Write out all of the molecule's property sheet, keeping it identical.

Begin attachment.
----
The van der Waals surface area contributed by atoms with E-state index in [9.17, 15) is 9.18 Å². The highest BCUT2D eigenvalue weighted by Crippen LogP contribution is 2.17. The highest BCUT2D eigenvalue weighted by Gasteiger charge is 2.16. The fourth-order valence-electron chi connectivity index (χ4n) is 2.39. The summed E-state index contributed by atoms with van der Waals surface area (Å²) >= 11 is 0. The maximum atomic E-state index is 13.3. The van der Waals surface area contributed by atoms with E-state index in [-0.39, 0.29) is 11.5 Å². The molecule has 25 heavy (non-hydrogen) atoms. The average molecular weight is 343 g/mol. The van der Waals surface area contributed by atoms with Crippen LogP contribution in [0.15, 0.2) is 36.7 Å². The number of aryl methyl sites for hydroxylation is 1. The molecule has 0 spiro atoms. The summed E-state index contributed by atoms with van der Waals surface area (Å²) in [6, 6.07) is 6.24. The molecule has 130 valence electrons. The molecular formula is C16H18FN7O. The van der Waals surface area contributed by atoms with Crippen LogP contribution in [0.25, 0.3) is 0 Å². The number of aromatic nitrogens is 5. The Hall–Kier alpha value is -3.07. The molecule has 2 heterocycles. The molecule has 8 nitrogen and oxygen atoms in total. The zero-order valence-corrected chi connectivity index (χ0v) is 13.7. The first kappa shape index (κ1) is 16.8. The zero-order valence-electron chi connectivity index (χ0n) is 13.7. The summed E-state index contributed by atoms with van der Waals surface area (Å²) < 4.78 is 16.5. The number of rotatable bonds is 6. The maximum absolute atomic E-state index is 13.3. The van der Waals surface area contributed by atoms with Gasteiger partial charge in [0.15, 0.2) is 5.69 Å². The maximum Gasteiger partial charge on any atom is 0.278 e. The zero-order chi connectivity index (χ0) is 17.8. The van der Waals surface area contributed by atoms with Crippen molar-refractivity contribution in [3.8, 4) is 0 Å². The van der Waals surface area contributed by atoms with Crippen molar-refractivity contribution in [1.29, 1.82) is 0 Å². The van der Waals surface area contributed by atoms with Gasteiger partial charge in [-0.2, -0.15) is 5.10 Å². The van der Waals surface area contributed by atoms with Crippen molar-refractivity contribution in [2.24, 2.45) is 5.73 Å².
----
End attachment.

The van der Waals surface area contributed by atoms with E-state index in [9.17, 15) is 9.18 Å². The highest BCUT2D eigenvalue weighted by Crippen LogP contribution is 2.17. The highest BCUT2D eigenvalue weighted by Gasteiger charge is 2.16. The fourth-order valence-electron chi connectivity index (χ4n) is 2.39. The summed E-state index contributed by atoms with van der Waals surface area (Å²) >= 11 is 0. The maximum atomic E-state index is 13.3. The van der Waals surface area contributed by atoms with E-state index in [-0.39, 0.29) is 11.5 Å². The molecule has 25 heavy (non-hydrogen) atoms. The average molecular weight is 343 g/mol. The van der Waals surface area contributed by atoms with Crippen LogP contribution in [0.15, 0.2) is 36.7 Å². The number of aryl methyl sites for hydroxylation is 1. The molecule has 0 spiro atoms. The summed E-state index contributed by atoms with van der Waals surface area (Å²) in [6, 6.07) is 6.24. The molecule has 130 valence electrons. The molecular formula is C16H18FN7O. The van der Waals surface area contributed by atoms with Crippen LogP contribution in [0.25, 0.3) is 0 Å². The number of aromatic nitrogens is 5. The Hall–Kier alpha value is -3.07. The molecule has 2 heterocycles. The molecule has 8 nitrogen and oxygen atoms in total. The zero-order valence-corrected chi connectivity index (χ0v) is 13.7. The first kappa shape index (κ1) is 16.8. The zero-order valence-electron chi connectivity index (χ0n) is 13.7. The summed E-state index contributed by atoms with van der Waals surface area (Å²) < 4.78 is 16.5. The number of rotatable bonds is 6. The maximum absolute atomic E-state index is 13.3. The van der Waals surface area contributed by atoms with Gasteiger partial charge in [0.15, 0.2) is 5.69 Å². The maximum Gasteiger partial charge on any atom is 0.278 e. The zero-order chi connectivity index (χ0) is 17.8. The van der Waals surface area contributed by atoms with Crippen molar-refractivity contribution in [3.8, 4) is 0 Å². The van der Waals surface area contributed by atoms with Crippen molar-refractivity contribution in [1.29, 1.82) is 0 Å². The van der Waals surface area contributed by atoms with Gasteiger partial charge in [-0.2, -0.15) is 5.10 Å². The van der Waals surface area contributed by atoms with Crippen molar-refractivity contribution in [2.24, 2.45) is 5.73 Å².